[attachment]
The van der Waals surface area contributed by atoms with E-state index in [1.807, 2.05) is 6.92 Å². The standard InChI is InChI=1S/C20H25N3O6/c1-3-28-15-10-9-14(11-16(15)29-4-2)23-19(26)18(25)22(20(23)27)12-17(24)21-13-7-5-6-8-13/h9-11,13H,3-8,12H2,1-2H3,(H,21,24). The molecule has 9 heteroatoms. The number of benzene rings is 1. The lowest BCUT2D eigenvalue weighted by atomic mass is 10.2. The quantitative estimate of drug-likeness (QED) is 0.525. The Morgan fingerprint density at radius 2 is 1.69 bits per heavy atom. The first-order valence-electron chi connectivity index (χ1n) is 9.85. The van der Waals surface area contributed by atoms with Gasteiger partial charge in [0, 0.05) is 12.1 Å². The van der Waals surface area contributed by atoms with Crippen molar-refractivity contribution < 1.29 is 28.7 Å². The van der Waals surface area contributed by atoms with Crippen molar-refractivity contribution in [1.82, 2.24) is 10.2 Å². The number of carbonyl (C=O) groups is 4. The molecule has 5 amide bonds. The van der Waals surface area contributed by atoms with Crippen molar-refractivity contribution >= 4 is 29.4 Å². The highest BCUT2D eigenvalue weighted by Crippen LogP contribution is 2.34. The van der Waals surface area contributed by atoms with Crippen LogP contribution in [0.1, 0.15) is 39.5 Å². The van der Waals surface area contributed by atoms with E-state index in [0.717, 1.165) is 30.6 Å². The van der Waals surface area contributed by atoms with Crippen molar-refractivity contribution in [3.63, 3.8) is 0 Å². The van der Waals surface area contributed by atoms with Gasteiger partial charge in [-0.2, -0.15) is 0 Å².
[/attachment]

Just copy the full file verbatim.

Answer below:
The van der Waals surface area contributed by atoms with E-state index in [1.807, 2.05) is 6.92 Å². The standard InChI is InChI=1S/C20H25N3O6/c1-3-28-15-10-9-14(11-16(15)29-4-2)23-19(26)18(25)22(20(23)27)12-17(24)21-13-7-5-6-8-13/h9-11,13H,3-8,12H2,1-2H3,(H,21,24). The molecule has 9 heteroatoms. The number of benzene rings is 1. The lowest BCUT2D eigenvalue weighted by atomic mass is 10.2. The quantitative estimate of drug-likeness (QED) is 0.525. The Morgan fingerprint density at radius 2 is 1.69 bits per heavy atom. The first-order valence-electron chi connectivity index (χ1n) is 9.85. The van der Waals surface area contributed by atoms with Gasteiger partial charge in [0, 0.05) is 12.1 Å². The van der Waals surface area contributed by atoms with Crippen molar-refractivity contribution < 1.29 is 28.7 Å². The van der Waals surface area contributed by atoms with Crippen molar-refractivity contribution in [1.82, 2.24) is 10.2 Å². The number of carbonyl (C=O) groups is 4. The molecule has 5 amide bonds. The van der Waals surface area contributed by atoms with Crippen molar-refractivity contribution >= 4 is 29.4 Å². The highest BCUT2D eigenvalue weighted by Crippen LogP contribution is 2.34. The van der Waals surface area contributed by atoms with Crippen LogP contribution in [0.1, 0.15) is 39.5 Å². The van der Waals surface area contributed by atoms with E-state index in [0.717, 1.165) is 30.6 Å². The van der Waals surface area contributed by atoms with Crippen molar-refractivity contribution in [3.63, 3.8) is 0 Å². The van der Waals surface area contributed by atoms with Gasteiger partial charge in [-0.2, -0.15) is 0 Å².